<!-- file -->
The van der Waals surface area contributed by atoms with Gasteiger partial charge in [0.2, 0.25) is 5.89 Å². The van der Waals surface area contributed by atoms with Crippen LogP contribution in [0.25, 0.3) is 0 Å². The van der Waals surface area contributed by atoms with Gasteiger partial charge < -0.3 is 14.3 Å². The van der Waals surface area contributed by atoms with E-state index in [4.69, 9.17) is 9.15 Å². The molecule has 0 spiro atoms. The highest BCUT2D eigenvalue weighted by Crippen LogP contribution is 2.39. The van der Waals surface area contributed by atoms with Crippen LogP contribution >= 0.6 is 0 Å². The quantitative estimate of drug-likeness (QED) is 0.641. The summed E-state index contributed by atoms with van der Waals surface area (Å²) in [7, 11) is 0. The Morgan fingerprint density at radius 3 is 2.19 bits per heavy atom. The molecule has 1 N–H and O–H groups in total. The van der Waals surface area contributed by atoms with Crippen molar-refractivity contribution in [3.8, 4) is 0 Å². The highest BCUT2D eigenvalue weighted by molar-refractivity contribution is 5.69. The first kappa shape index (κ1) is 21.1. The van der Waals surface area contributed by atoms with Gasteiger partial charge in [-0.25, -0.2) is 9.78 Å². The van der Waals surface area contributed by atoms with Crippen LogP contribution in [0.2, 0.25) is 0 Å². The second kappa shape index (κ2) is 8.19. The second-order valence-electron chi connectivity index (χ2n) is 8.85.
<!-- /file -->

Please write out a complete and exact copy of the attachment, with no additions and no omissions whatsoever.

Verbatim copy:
The van der Waals surface area contributed by atoms with Gasteiger partial charge in [0.2, 0.25) is 5.89 Å². The van der Waals surface area contributed by atoms with Crippen LogP contribution in [0.25, 0.3) is 0 Å². The van der Waals surface area contributed by atoms with Gasteiger partial charge < -0.3 is 14.3 Å². The van der Waals surface area contributed by atoms with E-state index in [4.69, 9.17) is 9.15 Å². The molecule has 0 spiro atoms. The highest BCUT2D eigenvalue weighted by Crippen LogP contribution is 2.39. The van der Waals surface area contributed by atoms with Crippen LogP contribution >= 0.6 is 0 Å². The quantitative estimate of drug-likeness (QED) is 0.641. The summed E-state index contributed by atoms with van der Waals surface area (Å²) in [7, 11) is 0. The Morgan fingerprint density at radius 3 is 2.19 bits per heavy atom. The molecule has 1 N–H and O–H groups in total. The van der Waals surface area contributed by atoms with Crippen molar-refractivity contribution in [3.8, 4) is 0 Å². The highest BCUT2D eigenvalue weighted by molar-refractivity contribution is 5.69. The first kappa shape index (κ1) is 21.1. The van der Waals surface area contributed by atoms with Gasteiger partial charge in [-0.25, -0.2) is 9.78 Å². The van der Waals surface area contributed by atoms with Crippen LogP contribution in [0.2, 0.25) is 0 Å². The second kappa shape index (κ2) is 8.19. The second-order valence-electron chi connectivity index (χ2n) is 8.85.